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Gig review: Band of Heathens at Gateshead Old Town Hall

May 25, 2011 Comments: 0
Band of Heathens
Photo: Martin Sharman

Austin, Texas - by all accounts, the coolest city in America, and by that definition, the world. Home to South By Southwest, the trendiest industry-shindig-cum-hipster-music-festival known to man, and the barometer to all that is hot and fresh in bands. To actually hail from Austin, as the Band of Heathens do, is surely a mixed blessing – your home turf is well known as a fertile breeding ground for quality music, but standing out amongst the thousands clamouring for attention every year can't be an easy task - and the stakes are raised even higher tonight when they’re introduced as the “best band in Austin”. If that includes festival week, it’s quite a statement.
 
The Band of Heathens were formed at a jam session in an Austin club, and as a consequence the band are blessed with three songwriters who take turns on lead vocal - sometimes within the same song.  There’s Colin Brooks, who plays a beautiful National steel guitar; Gordi Quist and his vintage Tele with Bigsby trem, who by virtue of standing in the middle of the stage is the closest thing the band have to a frontman; and Ed Jurdi, who courtesy of the good burghers of Gateshead has a grand piano at his disposal.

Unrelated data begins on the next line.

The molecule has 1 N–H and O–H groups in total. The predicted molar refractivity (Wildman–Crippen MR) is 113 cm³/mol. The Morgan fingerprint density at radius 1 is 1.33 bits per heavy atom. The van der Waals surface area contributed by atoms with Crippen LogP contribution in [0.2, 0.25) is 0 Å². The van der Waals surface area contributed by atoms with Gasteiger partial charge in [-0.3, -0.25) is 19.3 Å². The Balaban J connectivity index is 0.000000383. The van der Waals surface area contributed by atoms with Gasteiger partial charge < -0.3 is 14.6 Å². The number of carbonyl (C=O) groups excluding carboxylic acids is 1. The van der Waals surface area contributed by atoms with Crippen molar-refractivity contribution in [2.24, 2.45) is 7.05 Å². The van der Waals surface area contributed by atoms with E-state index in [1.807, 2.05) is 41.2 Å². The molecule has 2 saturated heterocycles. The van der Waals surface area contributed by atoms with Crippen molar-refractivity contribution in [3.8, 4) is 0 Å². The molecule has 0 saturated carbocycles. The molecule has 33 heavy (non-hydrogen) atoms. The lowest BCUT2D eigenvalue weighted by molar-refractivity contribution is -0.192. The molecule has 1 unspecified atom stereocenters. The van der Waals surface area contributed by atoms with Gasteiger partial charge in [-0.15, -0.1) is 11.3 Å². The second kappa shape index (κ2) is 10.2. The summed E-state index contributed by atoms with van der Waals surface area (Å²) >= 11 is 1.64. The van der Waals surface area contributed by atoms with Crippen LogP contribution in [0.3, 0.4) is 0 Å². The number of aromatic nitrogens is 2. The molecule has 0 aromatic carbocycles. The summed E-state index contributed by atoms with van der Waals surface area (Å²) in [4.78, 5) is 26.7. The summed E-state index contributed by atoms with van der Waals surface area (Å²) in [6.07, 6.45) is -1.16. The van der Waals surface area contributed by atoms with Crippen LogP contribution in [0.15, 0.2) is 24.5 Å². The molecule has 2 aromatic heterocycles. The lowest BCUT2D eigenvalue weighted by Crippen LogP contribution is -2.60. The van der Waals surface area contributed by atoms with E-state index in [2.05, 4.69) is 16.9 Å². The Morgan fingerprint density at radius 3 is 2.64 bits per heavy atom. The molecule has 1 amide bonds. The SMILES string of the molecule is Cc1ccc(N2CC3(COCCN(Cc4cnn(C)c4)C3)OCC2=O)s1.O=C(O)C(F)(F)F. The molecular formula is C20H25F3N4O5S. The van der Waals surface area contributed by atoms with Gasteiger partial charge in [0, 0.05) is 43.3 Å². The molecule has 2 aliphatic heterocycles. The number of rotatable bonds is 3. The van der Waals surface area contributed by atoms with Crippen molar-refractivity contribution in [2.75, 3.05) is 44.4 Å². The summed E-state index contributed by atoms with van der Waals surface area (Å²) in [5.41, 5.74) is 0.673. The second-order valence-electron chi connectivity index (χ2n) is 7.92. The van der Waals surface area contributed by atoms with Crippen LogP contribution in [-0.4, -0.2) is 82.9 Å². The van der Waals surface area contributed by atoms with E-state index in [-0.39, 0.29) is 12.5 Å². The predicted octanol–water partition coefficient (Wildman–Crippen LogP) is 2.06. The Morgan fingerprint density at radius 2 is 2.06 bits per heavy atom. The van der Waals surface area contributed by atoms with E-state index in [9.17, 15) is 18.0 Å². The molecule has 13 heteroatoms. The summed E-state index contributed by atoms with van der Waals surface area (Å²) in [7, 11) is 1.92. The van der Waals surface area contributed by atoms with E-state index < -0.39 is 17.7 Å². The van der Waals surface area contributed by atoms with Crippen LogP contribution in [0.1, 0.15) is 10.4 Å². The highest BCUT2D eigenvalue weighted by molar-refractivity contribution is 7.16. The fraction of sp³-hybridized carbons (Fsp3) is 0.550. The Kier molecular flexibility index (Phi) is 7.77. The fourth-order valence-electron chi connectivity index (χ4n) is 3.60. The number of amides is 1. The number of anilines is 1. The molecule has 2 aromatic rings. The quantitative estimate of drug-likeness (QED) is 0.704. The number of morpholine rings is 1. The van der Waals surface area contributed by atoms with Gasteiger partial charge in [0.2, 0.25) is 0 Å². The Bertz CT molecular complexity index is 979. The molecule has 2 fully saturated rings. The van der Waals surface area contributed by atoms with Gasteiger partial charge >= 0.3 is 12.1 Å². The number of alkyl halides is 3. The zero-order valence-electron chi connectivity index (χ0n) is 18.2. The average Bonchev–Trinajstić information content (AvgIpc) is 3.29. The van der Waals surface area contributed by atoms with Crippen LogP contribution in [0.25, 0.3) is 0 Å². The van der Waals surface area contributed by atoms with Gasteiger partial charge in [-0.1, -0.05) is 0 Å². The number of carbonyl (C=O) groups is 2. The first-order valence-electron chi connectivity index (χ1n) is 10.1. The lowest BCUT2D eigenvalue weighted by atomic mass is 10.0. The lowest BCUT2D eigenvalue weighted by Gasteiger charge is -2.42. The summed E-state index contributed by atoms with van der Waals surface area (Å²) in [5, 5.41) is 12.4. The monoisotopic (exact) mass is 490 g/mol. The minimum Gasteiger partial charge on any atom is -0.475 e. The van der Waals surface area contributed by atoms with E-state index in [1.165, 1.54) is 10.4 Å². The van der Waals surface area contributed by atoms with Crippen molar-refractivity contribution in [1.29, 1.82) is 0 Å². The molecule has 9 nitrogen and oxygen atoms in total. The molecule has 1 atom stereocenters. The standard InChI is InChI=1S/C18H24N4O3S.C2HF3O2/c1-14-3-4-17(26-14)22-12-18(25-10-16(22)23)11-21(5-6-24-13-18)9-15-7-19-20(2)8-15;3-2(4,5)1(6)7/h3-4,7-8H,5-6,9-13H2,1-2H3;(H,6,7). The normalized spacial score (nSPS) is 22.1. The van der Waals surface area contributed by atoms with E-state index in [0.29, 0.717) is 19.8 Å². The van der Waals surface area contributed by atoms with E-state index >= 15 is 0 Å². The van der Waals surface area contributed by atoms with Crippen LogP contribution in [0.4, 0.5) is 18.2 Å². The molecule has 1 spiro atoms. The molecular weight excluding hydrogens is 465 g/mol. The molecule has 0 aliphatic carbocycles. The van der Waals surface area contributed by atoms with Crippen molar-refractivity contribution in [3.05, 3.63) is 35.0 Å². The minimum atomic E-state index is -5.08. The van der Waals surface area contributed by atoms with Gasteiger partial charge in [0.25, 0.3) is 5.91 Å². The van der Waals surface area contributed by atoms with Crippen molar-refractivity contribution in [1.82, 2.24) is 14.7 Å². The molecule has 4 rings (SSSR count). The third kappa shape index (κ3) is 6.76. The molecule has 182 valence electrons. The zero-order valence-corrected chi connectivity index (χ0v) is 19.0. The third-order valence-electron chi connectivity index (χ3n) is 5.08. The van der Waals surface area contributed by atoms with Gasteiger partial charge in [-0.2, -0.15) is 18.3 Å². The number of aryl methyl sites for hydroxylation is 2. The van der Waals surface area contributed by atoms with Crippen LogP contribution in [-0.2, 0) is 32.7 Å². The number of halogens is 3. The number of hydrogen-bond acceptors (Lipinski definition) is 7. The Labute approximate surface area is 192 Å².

With all that firepower at their fingertips you'd expect a decent noise - and you'd be right.  Band of Heathens have a great catalogue of Southern country rock at their disposal, and they deploy it in fine fashion.  Their style is exemplified by the languid “Look At Miss Ohio”, telling tales of driving roof-down in the Georgia summer sun, complete with ripped-silk vocal, epic instrumentation, and no rush to get anywhere in particular.
 
When not outside in the sunshine, we're taken to seedy backwaters where French wine is quaffed, ashtrays overflow with unmentionable substances, and the outlaw shadow of the Mexican border is never too far away. The tempo rises with the funky, swampy “Medicine Man”, with a groove as dirty as they come - in a way reminiscent of an early Guns n' Roses in its suggestive grinding rhythm and fat guitars, although no Southern gal would have second thoughts about bringing any of these fine gentlemen home to meet Mom, something that could never be said about Axl Rose.
 
Apart from the usual applause at the end of each song, it's difficult to tell if the crowd are having a good time - the venue is all-seated, so apart from a handful of brave souls in the aisles, the audience are near enough motionless in their chairs. Such a waste of a good boogieing opportunity... for this sort of act, sitting down is almost sinful: some more dancing space would have done justice to the band's grooves.
 
That apart, this is a flawless performance from beginning to end.  For fans of the Southern sound, there can surely be no better way to soundtrack your daydreams. Let’s hope the band can keep their shoulders above the annual gaggle of hopefuls that congregate in their hometown and make a permanent mark on the consciousness of modern America.
 
Martin Sharman

 


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